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10 posts from March 5, 2014

March 05, 2014

Ring's reboot of Florida IT gains ground after CONNECT mess


Florida is spending about $733 million on technology this year out of a $74 billion budget.

No one person or agency accounts for this specialized and technical spending. It’s spread across numerous state agencies, departments and divisions. When problems happen, as they did with Florida’s $63 million unemployment website CONNECT, there’s no one at the state, like Gov. Rick Scott, who accepts responsibility.

Instead, it’s the vendor who’s to blame.

For Sen. Jeremy Ring, who launched the east coast operations of Yahoo! from his New York City apartment at the dawn of the Internet Age in 1995, this is no way to conduct business.

“We’re a $75 billion business without a chief information officer,” Ring said. “That doesn’t exist in any business, I assure you. Nor should that exist in any governmental entity.”

For the past four to five years, Ring, D-Margate, has pushed legislation to create a new IT agency in hopes it can improve upon the state’s troubled record in launching large scale IT projects.

How bad is it? According to an analysis last year for the Florida House Appropriations, since 2003 the state spent $134 million on IT projects costing more than $10 million that failed or are no longer in use. Another $306 million was spent on cost overruns for projects that are in use.

Take CONNECT. It’s not the dozens of defects have afflicted the project since mid-October that bother Ring. It’s that the project launched without getting tested with external groups before going live for the estimated 230,000 unemployed who depend on the system for their weekly claim checks.

“It’s extraordinary that it wasn’t done,” Ring said. “You have to assume that you will have flaws. You will have bugs. So therefore, you don’t open it all at once. You open it to a small beta group. You identify the flaws and then you fix them. As you do more testing, you’ll see more flaws.”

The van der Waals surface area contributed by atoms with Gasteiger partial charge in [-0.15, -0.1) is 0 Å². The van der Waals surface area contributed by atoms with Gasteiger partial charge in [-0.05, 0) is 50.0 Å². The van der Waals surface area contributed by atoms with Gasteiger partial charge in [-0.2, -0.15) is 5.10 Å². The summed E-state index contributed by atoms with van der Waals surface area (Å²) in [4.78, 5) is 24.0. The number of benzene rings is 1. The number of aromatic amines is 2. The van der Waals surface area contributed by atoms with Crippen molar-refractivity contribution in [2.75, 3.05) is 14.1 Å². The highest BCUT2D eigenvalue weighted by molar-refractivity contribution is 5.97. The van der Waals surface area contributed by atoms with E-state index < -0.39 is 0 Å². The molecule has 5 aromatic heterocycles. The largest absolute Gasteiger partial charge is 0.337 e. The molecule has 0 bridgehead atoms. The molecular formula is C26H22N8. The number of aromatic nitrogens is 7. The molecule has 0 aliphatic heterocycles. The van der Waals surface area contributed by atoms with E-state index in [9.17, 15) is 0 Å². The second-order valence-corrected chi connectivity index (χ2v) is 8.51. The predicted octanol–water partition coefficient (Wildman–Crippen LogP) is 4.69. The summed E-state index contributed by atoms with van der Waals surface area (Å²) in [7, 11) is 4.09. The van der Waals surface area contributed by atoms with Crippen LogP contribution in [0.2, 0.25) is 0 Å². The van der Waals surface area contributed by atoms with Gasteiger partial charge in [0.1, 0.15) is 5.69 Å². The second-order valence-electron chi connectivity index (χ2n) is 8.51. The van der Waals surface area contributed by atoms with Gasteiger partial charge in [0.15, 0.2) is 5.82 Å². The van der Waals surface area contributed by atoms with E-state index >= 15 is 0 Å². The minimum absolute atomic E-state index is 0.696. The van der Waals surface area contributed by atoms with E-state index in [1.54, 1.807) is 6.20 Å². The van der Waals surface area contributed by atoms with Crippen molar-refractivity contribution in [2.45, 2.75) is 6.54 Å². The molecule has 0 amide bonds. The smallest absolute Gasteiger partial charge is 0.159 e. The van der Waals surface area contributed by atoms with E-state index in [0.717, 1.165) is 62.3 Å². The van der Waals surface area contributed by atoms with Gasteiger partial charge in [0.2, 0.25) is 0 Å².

Continue reading "Ring's reboot of Florida IT gains ground after CONNECT mess " »

Vote on controversial abortion bill delayed in Senate


 A vote on a controversial proposal that would outlaw abortions in Florida any time a doctor determined a fetus was viable was postponed indefinitely Wednesday.

Sponsor Anitere Flores, R-Miami, said she asked to delay a vote on Senate Bill 918 because she started receiving calls from the pro-life community that indicated the proposal was being misinterpreted. She said she plans to work with these groups to make sure they understand the bill is intended to further limit abortions prior to the third trimester and expects the bill will be put on the agenda for next week's Health Policy Committee meeting.

The proposal requires doctors to perform medical examinations, including ultrasounds, on pregnant women who seek abortions to determine viability. If the doctor rules the fetus is viable -- defined as the stage of development where the life of a fetus could be sustained outside of the womb -- then an abortion can only be carried out if the woman's life is at risk or she faces serious risk of injury.

Similar restrictions are added to the state's existing ban on third-trimester abortions and there is also the requirement of a second doctor's opinion before the exception is granted.

A "temporary postponement" means the bill could be brought back to the committee any time -- there will be at least two more meetings during the 2014 session -- or never again.

Health Policy is the first of three committee stops for SB 918. A similar proposal filed in the House and sponsored by Rep. Janet Adkins, R-Fernandina Beach, has not been heard in committee.

Sen. Garcia says House GOP should get on board with Medicaid expansion


 There is a large, bipartisan coalition that supports using federal Medicaid expansion dollars to provide insurance coverage to poor, working-class Floridians. But their efforts were blocked last year by House Republicans.

That hasn't stopped Sen. Rene Garcia, R-Miami, and Rep. Amanda Murphy, D-New Port Richey, from trying again by filing identical bills asking for reconsideration of the failed plan. Both joined the League of Women Voters of Florida for a rally today where they implored the House GOP to "take the money."

Both SB 710 and HB 869 have been referred to committees but have yet to be slotted for a hearing. Garcia feels confident he will get one in the Senate, but Murphy may have a tougher road. She spoke to House leaders before filing the bill but there is no indication the Republican majority is willing to budge.

Business and civic groups that support Medicaid expansion have to work to change that, Garcia said.

"We just need to get the message out, educate the House members and put the pressure on the leaderhsip in the House to accept these dollars and move forward," Garcia said.

Continue reading "Sen. Garcia says House GOP should get on board with Medicaid expansion" »

Miami commissioner settles traffic-stop ethics case


Miami City Commissioer Frank Carollo has settled an ethics complaint filed against him with the Miami-Dade Commission on Ethics and Public Trust.

The complaint filed by local blogger Al Crespo alleged that Carollo abused his official position when he dialed the city’s police chief during a 2012 traffic stop in Coconut Grove.